Curtain call: Teatro B&B’s elaborate interiors

With interiors that mirror its historic neighbour, this central guesthouse adds drama to the Bairro Alto. By Mary Lussiana

In perfect juxtaposition with the ornate, candy pink façade of the 19th-century Teatro da Trindade that it faces, the Teatro B&B is a classical essay in black and white

It has the corner spot, curving softly and seductively from one street into the other, with tall windows running along the side, allowing passers-by full view of its large, sparkling, chandeliers. One door further along the street takes you up the stairs into the narrow, four-storey house – short on space and long on theatrical decor, with tiny, jewel-like rooms radiating off each floor. Offering serious value for money, its location is superb, perched right in the cobbled heart of Bairro Alto, with its historical squares and churches, new restaurants and traditional tascas.

The bed

Twenty rooms in varying sizes represent a selection of figures from the commedia dell’arte. With period-inspired interiors serving as a backdrop, talented set designer José Costa Reis – well known in the world of Portuguese theatre and a friend of the B&B’s owners – has placed a character centre stage in every room. Pasquariello to Columbina grace the white walls in stencilled silver silhouette, or are etched into the mirror of your bathroom, while the bed is surrounded by dramatic swags of stage curtain, columns or classical statues being serenaded by trumpet-bearing angels.

Minuscule bathrooms (suites have baths; rooms have only showers) are all smoke and mirrors, with bright red shiny walls or deep black ones reflecting off mirrored surfaces, artfully hiding showers or enhancing bright, white designer basins. There is still room for flowers though, a make-up mirror and a thick towelling dressing gown. 

A good map of the area is offered, with suggestions of what to see divided between hip and classic. Should you need to enhance the possibilities, there’s also free Wi-Fi. Views from the bedrooms give on to streets, dipped in a pink hue on a Friday or Saturday night when the theatre is floodlit. The neighbouring building, with its 19th-century tiled façade featuring allegorical figures of science, agriculture, industry and commerce against a vivid yellow background, is so typical of Lisbon.

Teatro B&B’s elaborate and unusual interiors

The breakfast

In the split-level café, breakfast is served from 7.30am until 11.30am every day, reopening from 3pm until midnight to serve drinks to guests and locals alike.

Breakfast is designed to be a good brunch for late risers with such Portuguese specialities as chicken empanadas (rather similar to a rissole) or bread layered with chorizo as well as a good selection of cereals, croissants and pastries. A huge Delta coffee machine provides anything from the typical bica – a short, black espresso – to cappuccino. The theatrical theme continues here with the same commedia dell’arte figures, masked and bejewelled, decorating the walls. Philippe Starck’s Louis Ghost chairs surround the mirrored tables, glittering under the heavy chandeliers.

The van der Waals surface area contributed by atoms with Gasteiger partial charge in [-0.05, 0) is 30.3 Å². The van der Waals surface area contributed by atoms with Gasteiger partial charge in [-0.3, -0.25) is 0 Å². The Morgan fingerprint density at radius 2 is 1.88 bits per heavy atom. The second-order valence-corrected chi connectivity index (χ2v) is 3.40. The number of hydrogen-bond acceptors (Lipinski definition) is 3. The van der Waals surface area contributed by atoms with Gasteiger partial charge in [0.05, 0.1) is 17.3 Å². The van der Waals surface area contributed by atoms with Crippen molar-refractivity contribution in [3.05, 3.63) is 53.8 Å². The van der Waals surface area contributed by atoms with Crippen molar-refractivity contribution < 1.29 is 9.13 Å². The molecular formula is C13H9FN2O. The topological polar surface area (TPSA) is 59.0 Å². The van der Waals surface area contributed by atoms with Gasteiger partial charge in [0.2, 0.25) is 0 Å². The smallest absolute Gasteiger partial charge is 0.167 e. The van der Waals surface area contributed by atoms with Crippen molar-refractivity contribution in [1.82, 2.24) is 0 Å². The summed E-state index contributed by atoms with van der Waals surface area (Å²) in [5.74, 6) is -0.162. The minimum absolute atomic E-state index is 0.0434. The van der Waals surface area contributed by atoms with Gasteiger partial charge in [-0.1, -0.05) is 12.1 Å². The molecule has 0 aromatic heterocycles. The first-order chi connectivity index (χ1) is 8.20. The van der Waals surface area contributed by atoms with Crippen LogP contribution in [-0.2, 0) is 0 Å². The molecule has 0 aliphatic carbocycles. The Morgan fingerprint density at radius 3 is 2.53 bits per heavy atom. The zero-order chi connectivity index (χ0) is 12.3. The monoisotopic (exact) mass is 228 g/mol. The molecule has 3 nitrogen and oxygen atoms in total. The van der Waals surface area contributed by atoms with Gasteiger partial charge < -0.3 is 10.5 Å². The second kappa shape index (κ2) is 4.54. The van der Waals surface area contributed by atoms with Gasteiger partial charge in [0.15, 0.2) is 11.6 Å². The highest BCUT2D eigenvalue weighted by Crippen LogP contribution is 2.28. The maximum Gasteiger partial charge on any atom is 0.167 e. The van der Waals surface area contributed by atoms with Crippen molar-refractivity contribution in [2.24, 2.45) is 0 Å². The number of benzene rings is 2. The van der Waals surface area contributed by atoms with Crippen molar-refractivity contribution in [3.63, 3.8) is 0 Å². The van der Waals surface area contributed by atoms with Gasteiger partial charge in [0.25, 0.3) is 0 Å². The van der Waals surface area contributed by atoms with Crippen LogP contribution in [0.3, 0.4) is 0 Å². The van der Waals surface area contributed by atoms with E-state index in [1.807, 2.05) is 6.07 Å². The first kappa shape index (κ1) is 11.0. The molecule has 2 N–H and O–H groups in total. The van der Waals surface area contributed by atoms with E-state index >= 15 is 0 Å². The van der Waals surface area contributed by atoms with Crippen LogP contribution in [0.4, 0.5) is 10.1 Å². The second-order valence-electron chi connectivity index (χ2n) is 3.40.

The hosts

Business partners and friends, Henrique Gonçalves and Aristides Rocha Vieira own a series of coffee shops in the uninspiring commuter land across the Tagus river. They had long been on the lookout for a central point in Lisbon to develop as a B&B. Walking up Rua da Trindade one day and seeing the site for sale, the pair wasted no time in buying it. Getting their set designer friend to do the interiors was an inspired idea, as was the appointment of manager, Claudia, who gives excellent local tips.

The weekend

For an overview, hop on the famous No 28 yellow tram which stops just near the B&B, in beautiful Praca Luis de Camoes, named after the 16th-century poet. It rattles its way up and, alarmingly fast, down Lisbon’s hills but will give you a glimpse of many of the city’s best monuments, including the cathedral and Castelo de Sao Jorge. In the evening, stop for Fado, the mournful but melodious national music which still echoes in the cobbled streets of Alfama. The Clube de Fado is considered the best (00 351 218 852 704;

The rooftops of Lisbon

The pit-stop 

For a culinary and visual introduction to all things Portuguese, try the oldest brewery in the country, Cervejaria Trindade (00 351 213 423 506; at Rua Nova da Trindade 20. Surrounded by walls covered in ancient azulejo tiles dating from the 19th century and under vaulted ceilings you can dine on the national dish of bacalhau (dried and salted cod) with a range of beers (no longer made on the premises) for €12.50 (£10).

The essentials

Teatro B&B, Rua da Trindade 36,  Lisbon, Portugal (00 351 213 472 024; Double rooms start at €79 (£65) including breakfast.